You're up, NBA owners.
Commissioner Adam Silver did the hard part Tuesday, slapping Los Angeles Clippers owner Donald Sterling with a lifetime ban for his vile, racist comments. Silver is the one who, just three months into the job, finally had the courage to stand up to Sterling, who's been thumbing his nose at the NBA since the day he bought the Clippers.
All the owners have to do is follow along and finish the job.
A lifetime ban sounds harsh and, in many ways, it is. Sterling will no longer have a front-row seat – a seat in any row, for that matter – or the quasi-celebrity status in which he took so much pride. He can't heckle his players, or lord his power over his employees. He'll no longer be able to hobnob with other members of the 1 %.
So long as he still owns the Clippers, however, Sterling will continue to get rich off the NBA, its players, its sponsors and its fans. And that's every bit as unacceptable as if Silver had been soft on Sterling and his hateful views. The NBA needs to cut every last tie to Sterling, and the sooner the better.
Fortunately for the owners, Silver made their job easy.
It will take a vote of three-quarters of the Board of Governors, or 23 owners, to force Sterling to sell the Clippers. But aside from whoever represents the Clippers, there's not one owner who would dare risk the flood of bad PR that supporting Sterling would bring.
All the anger and disgust that's been focused on Sterling would be redirected at the owners who appease him. That mass exodus of sponsors that turned the Staples Center into an ad- and revenue-free zone would be repeated in other cities. Players would boycott, and fans would protest.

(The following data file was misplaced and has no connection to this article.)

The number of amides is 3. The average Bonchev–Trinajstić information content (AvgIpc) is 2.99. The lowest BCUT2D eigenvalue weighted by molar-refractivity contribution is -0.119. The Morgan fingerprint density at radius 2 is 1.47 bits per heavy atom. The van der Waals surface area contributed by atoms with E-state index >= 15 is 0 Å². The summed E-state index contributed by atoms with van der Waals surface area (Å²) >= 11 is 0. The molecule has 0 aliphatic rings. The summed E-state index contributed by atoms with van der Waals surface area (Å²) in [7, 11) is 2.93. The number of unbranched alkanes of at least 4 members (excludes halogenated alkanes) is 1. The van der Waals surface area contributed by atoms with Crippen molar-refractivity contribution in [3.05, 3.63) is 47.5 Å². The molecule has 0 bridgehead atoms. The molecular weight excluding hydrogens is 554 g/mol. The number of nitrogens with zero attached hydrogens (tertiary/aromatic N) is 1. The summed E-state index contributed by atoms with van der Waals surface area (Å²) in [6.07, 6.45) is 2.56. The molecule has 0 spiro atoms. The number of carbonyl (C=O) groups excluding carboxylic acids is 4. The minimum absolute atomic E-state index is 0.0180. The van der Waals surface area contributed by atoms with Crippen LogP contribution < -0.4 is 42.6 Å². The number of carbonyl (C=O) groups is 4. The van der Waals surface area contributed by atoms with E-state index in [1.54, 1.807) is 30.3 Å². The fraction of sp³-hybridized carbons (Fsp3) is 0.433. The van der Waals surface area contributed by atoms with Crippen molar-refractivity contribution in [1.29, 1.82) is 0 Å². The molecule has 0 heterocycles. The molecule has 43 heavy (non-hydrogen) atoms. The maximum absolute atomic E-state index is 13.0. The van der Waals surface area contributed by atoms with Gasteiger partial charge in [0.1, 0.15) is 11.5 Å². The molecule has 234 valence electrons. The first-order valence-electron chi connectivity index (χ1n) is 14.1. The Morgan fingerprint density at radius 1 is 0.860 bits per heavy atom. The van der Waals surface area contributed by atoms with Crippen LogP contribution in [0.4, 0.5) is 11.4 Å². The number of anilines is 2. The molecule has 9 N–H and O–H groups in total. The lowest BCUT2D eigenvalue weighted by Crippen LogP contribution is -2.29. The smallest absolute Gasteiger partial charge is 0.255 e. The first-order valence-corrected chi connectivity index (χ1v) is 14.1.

And unlike the sewer that Sterling dragged the Clippers and the NBA into this week, there would be no quick escape from that mess. For as long as he or she owned the team, that owner would always be known as the one who harbored a racist. No one's worth that nightmare, and certainly not someone as miserable as Sterling.
No wonder Silver sounded so confident the owners would grant his wish and force Sterling out.
"I fully expect to get the support I need from the other NBA owners to remove him," Silver said.
Sure enough, in quick succession, almost every owner released a statement praising Silver and expressing support for the punishment he'd doled out. Most teams changed their home pages or Twitter avatars to mirror the Clippers' "WE ARE ONE" slogan.
Even Mark Cuban, the NBA's resident renegade, appears to be on board after initially expressing hesitation at the precedent the league could be setting.
"I agree 100% with Commissioner Silvers findings and the actions taken against Donald Sterling," Cuban said on Twitter.
Doing what's right isn't always easy. Given Sterling's fondness for litigation, Silver put the NBA at risk for a lengthy court battle by imposing such a harsh punishment. And though he did not throw good friend and mentor David Stern under the bus for turning a blind eye to Sterling's unsavory behavior in the past, the former commissioner still wound up with a few tire marks on his suit.
By making the hard choice, however, Silver left the owners with an easy one: Take away Sterling's team, and bring an end to this sad, sordid chapter.
Now we just need Joey Crawford's ass thrown out of the league. So pissed off about last night.